This site lies in a sandy desert at the southernly most point of Jordan, 15 km north of the Saudi border. Although the area is predominantly flat there are several sandstone rock formations in the vicinity of the fort. The site consists of a Hajj fort, a reservoir and a section of stone cobbled road.
The fort is built of dressed sandstone blocks and stands on a sandy ground surface, which slopes gently down from the north to south. It is built directly on the sand, with wide foundations splaying outwards, so the structure is ‘floating’ on the sand. The walls comprise an inner and outer face and become progressively thinner as they get higher. The east and south walls of the fort are lower than those on the north and west sides which have been built 0.9–2 m higher.
The entrance to the fort is in the middle of the east side and comprises a rectangular gateway (1.3 m wide) set beneath a large projecting machicolation. The gateway comprises two jambs made of monolithic sandstone blocks (2.3 m × 0.55 m) and a lintel also made of a single sandstone block (though this was cracked in two places). Above the lintel is a series of voussoirs arranged to form a flat relieving arch. Above this, there is a rectangular recess, which probably once contained an inscription. The inscription panel is set within a wide arch, which forms the lower part of the projecting machicolation. There have been some very serious undermining of the fort, under the middle of the south wall, which has led to the collapse of this side of the fort. The south wall was of similar design to the east side, comprising a series of eight-gun slits at first-floor level and 11 gunports at parapet level, capped by a series of crenellations.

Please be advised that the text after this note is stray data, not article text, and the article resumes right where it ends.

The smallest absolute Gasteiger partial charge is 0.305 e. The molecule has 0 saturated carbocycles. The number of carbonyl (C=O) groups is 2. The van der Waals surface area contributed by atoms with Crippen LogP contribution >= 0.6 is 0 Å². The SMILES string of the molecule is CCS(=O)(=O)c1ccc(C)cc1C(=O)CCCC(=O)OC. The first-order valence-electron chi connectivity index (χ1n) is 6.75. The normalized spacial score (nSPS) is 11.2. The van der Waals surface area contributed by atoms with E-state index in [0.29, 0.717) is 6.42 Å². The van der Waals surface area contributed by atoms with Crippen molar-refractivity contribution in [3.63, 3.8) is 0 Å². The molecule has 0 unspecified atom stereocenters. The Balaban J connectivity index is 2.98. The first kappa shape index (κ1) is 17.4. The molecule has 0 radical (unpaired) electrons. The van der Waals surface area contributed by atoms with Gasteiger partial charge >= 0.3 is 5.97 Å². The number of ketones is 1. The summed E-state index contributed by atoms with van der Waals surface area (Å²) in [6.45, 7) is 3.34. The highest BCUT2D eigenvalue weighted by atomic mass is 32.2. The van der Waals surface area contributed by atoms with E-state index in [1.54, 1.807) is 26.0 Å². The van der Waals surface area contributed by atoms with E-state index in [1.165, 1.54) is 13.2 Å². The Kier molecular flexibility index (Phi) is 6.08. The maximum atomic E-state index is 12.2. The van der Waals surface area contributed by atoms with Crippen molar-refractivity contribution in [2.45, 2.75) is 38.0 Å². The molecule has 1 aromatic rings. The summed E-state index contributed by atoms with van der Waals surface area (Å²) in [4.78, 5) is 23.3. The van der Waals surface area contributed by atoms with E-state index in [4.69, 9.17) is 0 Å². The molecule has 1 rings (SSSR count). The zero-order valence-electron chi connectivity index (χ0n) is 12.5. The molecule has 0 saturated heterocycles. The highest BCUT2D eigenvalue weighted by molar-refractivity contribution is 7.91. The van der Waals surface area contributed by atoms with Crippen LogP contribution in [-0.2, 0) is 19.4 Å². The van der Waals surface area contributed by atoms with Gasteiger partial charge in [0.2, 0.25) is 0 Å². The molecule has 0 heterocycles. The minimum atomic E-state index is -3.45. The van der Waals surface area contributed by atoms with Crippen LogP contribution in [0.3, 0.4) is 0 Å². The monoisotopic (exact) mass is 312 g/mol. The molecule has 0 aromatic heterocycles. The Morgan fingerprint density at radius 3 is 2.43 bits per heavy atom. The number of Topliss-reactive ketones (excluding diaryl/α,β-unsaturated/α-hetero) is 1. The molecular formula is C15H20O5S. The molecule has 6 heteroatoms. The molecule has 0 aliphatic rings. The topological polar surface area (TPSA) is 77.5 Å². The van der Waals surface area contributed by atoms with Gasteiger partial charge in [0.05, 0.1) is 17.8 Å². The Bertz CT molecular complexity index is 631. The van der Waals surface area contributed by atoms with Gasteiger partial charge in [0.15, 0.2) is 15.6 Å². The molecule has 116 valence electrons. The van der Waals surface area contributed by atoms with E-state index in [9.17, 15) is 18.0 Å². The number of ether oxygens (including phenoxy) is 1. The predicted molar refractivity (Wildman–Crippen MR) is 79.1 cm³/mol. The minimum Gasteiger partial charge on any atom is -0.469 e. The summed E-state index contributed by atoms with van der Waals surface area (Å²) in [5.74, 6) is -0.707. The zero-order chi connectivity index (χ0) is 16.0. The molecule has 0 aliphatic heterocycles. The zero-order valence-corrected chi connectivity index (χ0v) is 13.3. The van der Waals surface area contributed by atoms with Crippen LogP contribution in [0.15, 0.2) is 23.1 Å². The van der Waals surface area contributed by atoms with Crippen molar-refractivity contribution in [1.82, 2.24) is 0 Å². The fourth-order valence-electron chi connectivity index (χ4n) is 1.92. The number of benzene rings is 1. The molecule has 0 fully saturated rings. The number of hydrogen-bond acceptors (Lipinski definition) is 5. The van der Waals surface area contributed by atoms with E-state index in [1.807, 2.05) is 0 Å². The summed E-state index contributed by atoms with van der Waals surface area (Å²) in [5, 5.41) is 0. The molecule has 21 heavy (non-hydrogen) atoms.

The west face contains a series of six-gun slits at the first-floor level and the second series of smaller openings on the second floor. At the top of the wall, at parapet level, another wall has been added to increase the height of the fort. This upper section of the wall is distinguished by the fact that it is built of rough stone blocks covered in plaster. The north face is similar to the west.
The entrance to the fort leads into a tall, vaulted passage (4.2 m long × 2.6 m wide × 3 m high) and into a square, central, courtyard paved with stones. There are 9 rooms on the ground floor, excluding the entrance passage; all are barrel-vaulted. Directly opposite the entrance, there is a large iwan that occupies most of the west side of the courtyard. The arrangement of rooms is symmetrical along an axis running, east-west, through the gateway, thus there are four rooms on each side. All the rooms are entered via small doorways (0.7 m wide × 1.5 m high). The first floor is reached by either one of two staircases ascending from the entrance passage. The plan is identical for both sides, comprising a 90% bend and ascending to a narrow corridor running along the east face of the fort. Three rooms open off this narrow corridor and have windows opening into the courtyard.